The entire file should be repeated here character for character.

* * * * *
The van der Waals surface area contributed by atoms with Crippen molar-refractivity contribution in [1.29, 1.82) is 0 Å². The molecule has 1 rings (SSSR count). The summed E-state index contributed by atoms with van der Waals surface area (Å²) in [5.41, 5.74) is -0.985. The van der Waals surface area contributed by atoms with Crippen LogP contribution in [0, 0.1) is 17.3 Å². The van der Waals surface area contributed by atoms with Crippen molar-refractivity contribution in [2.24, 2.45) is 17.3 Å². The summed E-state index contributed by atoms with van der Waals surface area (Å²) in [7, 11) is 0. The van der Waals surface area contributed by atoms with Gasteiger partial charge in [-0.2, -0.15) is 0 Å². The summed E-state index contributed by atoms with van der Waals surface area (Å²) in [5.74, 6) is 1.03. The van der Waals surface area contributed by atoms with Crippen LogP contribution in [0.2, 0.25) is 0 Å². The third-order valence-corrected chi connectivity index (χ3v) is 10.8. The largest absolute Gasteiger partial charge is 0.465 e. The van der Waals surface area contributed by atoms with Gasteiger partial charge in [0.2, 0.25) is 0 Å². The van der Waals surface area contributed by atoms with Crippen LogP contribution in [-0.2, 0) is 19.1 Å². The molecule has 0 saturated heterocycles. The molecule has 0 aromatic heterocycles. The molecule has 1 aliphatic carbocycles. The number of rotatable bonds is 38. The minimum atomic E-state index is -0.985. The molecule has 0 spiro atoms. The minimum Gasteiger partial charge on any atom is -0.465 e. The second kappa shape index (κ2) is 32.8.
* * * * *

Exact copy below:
The van der Waals surface area contributed by atoms with Crippen molar-refractivity contribution in [1.29, 1.82) is 0 Å². The molecule has 1 rings (SSSR count). The summed E-state index contributed by atoms with van der Waals surface area (Å²) in [5.41, 5.74) is -0.985. The van der Waals surface area contributed by atoms with Crippen LogP contribution in [0, 0.1) is 17.3 Å². The van der Waals surface area contributed by atoms with Crippen molar-refractivity contribution in [2.24, 2.45) is 17.3 Å². The summed E-state index contributed by atoms with van der Waals surface area (Å²) in [7, 11) is 0. The van der Waals surface area contributed by atoms with Gasteiger partial charge in [-0.2, -0.15) is 0 Å². The summed E-state index contributed by atoms with van der Waals surface area (Å²) in [5.74, 6) is 1.03. The van der Waals surface area contributed by atoms with Crippen LogP contribution in [0.2, 0.25) is 0 Å². The third-order valence-corrected chi connectivity index (χ3v) is 10.8. The largest absolute Gasteiger partial charge is 0.465 e. The van der Waals surface area contributed by atoms with Gasteiger partial charge in [0.2, 0.25) is 0 Å². The van der Waals surface area contributed by atoms with Crippen LogP contribution in [-0.2, 0) is 19.1 Å². The molecule has 0 saturated heterocycles. The molecule has 0 aromatic heterocycles. The molecule has 1 aliphatic carbocycles. The number of rotatable bonds is 38. The minimum atomic E-state index is -0.985. The molecule has 0 spiro atoms. The minimum Gasteiger partial charge on any atom is -0.465 e. The second kappa shape index (κ2) is 32.8.